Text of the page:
What if I just wanted to put in one switch just to test the overhead celling fan and ignore the porch light for now? Any simple way to do that?

Here is a crude diagram to illustrate what it looks like in on the wall, with the red tips being the bare wire and the black being the sleeves that run out from the holes in the wall. Bellow that is how the switches were wired and what went to each peg:

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Any help is much appreciated!

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PJmax's Avatar
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04-19-17, 08:24 PM   #3 (permalink)  
Since this is basically one topic.... I combined your two threads.

In order to find hot at the ceiling..... you have to measure to ground.
You could do that with a long piece of wire connected to a ground or by using a three prong extension cord and the ground pin as ground reference.

The fan is not polarity sensitive so technically it could be wired either direction if you can't ID the hot and neutral.

K & T has no ground.

So to locate the hot at the switches.... you could use the same method I outlined above.


~ Pete ~

 
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04-20-17, 09:35 AM   #4 (permalink)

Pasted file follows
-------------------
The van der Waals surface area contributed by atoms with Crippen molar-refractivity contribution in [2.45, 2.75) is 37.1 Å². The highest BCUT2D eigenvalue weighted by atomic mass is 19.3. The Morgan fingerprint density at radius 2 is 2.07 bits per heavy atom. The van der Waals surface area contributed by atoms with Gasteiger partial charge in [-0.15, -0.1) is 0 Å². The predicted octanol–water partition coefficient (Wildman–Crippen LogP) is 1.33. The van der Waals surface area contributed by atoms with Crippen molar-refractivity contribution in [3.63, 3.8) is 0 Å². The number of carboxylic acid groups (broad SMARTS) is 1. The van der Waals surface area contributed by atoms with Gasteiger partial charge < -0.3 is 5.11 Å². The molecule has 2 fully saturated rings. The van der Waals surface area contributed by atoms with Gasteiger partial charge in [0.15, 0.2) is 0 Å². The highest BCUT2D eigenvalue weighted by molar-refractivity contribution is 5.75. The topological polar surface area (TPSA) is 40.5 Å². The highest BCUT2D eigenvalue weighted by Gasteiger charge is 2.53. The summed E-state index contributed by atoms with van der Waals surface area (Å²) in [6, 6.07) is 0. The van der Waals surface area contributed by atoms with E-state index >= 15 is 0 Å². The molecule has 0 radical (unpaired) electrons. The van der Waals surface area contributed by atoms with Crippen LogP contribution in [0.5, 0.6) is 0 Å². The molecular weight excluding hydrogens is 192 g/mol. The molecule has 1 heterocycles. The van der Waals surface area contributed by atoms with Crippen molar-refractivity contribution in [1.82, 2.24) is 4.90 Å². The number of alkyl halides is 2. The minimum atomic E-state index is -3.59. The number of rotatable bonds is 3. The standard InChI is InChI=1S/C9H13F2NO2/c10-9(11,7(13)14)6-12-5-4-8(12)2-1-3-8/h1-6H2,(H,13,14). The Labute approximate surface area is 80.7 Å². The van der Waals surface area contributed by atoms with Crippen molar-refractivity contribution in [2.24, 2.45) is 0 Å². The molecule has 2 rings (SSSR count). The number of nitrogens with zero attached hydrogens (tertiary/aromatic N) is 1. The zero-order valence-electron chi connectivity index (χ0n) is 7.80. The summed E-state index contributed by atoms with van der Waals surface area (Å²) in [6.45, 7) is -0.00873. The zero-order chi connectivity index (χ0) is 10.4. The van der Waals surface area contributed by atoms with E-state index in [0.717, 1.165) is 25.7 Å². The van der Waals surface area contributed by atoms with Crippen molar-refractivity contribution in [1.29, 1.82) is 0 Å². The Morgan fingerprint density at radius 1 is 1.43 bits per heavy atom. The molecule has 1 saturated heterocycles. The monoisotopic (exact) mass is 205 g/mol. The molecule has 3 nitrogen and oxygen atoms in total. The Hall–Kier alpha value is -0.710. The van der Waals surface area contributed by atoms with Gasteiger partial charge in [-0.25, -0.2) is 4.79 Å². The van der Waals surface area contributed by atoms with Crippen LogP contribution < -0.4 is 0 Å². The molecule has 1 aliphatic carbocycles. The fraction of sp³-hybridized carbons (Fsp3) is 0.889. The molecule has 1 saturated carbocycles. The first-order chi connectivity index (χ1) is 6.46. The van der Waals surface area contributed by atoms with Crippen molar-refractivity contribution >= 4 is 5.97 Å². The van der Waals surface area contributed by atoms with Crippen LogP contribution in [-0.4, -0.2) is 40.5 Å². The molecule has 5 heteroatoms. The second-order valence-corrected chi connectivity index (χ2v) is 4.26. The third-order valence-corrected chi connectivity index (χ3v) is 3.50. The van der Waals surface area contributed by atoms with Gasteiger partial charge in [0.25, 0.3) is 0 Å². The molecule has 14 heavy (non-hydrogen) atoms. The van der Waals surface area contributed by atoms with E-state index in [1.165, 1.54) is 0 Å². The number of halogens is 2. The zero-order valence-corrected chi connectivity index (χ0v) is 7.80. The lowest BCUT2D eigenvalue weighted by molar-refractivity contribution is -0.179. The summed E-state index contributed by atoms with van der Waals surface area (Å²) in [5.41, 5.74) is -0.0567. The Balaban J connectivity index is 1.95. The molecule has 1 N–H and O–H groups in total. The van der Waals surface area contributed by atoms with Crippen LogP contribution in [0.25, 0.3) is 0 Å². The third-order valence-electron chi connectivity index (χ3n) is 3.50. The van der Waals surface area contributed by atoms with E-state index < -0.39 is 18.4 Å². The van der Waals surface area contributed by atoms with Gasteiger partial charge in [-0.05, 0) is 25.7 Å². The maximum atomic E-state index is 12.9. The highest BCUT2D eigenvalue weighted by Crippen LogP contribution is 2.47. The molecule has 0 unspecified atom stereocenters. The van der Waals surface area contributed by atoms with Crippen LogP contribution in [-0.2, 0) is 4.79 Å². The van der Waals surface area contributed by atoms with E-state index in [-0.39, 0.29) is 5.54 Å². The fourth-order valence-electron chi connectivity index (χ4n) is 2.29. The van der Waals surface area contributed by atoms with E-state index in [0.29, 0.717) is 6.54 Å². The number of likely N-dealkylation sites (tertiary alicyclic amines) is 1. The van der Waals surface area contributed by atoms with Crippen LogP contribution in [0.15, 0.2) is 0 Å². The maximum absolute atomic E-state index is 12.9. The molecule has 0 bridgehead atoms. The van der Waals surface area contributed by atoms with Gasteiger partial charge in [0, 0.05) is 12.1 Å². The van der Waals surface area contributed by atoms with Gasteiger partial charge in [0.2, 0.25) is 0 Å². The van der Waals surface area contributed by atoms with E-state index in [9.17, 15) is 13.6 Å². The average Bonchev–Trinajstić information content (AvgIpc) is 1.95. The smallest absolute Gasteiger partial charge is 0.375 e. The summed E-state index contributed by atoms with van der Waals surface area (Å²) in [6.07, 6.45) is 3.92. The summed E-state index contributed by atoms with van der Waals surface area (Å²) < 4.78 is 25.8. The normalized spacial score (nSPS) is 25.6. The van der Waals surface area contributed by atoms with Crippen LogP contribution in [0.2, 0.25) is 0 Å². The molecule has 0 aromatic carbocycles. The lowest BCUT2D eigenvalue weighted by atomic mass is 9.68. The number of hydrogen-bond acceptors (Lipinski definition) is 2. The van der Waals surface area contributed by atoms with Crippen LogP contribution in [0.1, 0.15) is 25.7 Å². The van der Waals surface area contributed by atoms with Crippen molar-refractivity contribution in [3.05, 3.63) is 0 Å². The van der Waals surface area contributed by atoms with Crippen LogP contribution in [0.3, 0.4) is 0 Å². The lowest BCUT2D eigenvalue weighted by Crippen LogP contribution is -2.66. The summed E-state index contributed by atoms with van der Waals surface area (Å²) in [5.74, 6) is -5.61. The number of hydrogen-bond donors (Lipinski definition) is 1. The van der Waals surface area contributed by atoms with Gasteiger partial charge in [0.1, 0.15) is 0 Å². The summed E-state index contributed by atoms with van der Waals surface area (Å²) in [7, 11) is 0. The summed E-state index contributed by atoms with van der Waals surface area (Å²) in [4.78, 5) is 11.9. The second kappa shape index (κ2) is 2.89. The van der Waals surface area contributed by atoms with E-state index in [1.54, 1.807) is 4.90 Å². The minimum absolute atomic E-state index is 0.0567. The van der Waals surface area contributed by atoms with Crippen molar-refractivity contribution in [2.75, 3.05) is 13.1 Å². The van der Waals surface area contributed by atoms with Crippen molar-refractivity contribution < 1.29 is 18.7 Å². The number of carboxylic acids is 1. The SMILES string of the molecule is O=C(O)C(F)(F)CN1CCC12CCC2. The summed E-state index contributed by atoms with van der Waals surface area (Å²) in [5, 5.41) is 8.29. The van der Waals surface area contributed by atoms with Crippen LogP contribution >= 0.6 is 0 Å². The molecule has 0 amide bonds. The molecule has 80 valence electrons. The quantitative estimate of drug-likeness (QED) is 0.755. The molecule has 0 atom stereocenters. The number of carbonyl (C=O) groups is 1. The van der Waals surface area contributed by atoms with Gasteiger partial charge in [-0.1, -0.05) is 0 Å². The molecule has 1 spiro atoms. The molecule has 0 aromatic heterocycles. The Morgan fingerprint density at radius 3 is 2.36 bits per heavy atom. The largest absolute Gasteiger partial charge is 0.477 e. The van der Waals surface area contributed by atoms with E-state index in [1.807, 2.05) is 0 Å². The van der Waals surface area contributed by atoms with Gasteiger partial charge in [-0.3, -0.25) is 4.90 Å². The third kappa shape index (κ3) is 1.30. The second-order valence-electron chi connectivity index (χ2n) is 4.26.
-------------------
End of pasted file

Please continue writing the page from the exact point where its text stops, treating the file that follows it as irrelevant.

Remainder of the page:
Thanks for the info Pete. Let me ask you more about the fan, then I'll get back to the switch problem later. If there is no ground, I assume that both ceiling wires have to be connected to something to compete the circuit right? So regardless of which one is hot, could I not just keep moving the motor wire to each one until I get a connection? And what should be connected to the opposite wire? The white neutral from the fan? Will that complete it? Seems like I can test it by switch both chords and should be able to hit the right combo after about two tests. Is that right?

 
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04-20-17, 09:48 AM   #5 (permalink)  
If there is no ground
Grounds are not relevant to operation of the fan. They are for safety not function. You just need a neutral and a hot wire. As Pete wrote:
The fan is not polarity sensitive so technically it could be wired either direction if you can't ID the hot and neutral.


I can explain it to you, but I can't understand it for you.

 
binfordtools's Avatar
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04-20-17, 07:02 PM   #6 (permalink)  
Thanks for the info. However, I'm still a bit confused, so let me ask the fan part of the problem another way.

I have to connect SOMETHING to both knob-and-tube wires coming from the ceiling. So let's say I guess that the wire on the right is the hot. I connect the motor wire to that and the white neutral wire to the other knob-and-tube. I hit the switch and nothing happens. Then I reverse those two chords. By process of elimination, shouldn't I have found the correct wiring setup within two trys?